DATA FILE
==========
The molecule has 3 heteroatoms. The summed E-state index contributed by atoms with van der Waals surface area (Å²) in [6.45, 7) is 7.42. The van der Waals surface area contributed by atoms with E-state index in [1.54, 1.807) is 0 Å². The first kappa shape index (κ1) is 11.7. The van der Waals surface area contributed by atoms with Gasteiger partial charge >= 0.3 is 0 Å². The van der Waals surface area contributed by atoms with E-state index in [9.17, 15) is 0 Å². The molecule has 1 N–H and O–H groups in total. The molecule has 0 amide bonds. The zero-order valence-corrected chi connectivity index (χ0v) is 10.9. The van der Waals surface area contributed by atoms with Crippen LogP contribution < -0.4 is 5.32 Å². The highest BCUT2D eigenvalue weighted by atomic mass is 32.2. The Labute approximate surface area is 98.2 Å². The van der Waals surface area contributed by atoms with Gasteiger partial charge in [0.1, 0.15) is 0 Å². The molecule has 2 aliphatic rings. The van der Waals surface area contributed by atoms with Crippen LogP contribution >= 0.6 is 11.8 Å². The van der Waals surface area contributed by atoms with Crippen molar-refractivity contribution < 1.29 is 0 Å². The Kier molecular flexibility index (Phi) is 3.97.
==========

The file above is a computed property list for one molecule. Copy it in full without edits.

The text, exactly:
The molecule has 3 heteroatoms. The summed E-state index contributed by atoms with van der Waals surface area (Å²) in [6.45, 7) is 7.42. The van der Waals surface area contributed by atoms with E-state index in [1.54, 1.807) is 0 Å². The first kappa shape index (κ1) is 11.7. The van der Waals surface area contributed by atoms with Gasteiger partial charge >= 0.3 is 0 Å². The van der Waals surface area contributed by atoms with E-state index in [9.17, 15) is 0 Å². The molecule has 1 N–H and O–H groups in total. The molecule has 0 amide bonds. The zero-order valence-corrected chi connectivity index (χ0v) is 10.9. The van der Waals surface area contributed by atoms with Crippen LogP contribution < -0.4 is 5.32 Å². The highest BCUT2D eigenvalue weighted by atomic mass is 32.2. The Labute approximate surface area is 98.2 Å². The van der Waals surface area contributed by atoms with Gasteiger partial charge in [0.1, 0.15) is 0 Å². The molecule has 2 aliphatic rings. The van der Waals surface area contributed by atoms with Crippen LogP contribution >= 0.6 is 11.8 Å². The van der Waals surface area contributed by atoms with Crippen molar-refractivity contribution < 1.29 is 0 Å². The Kier molecular flexibility index (Phi) is 3.97.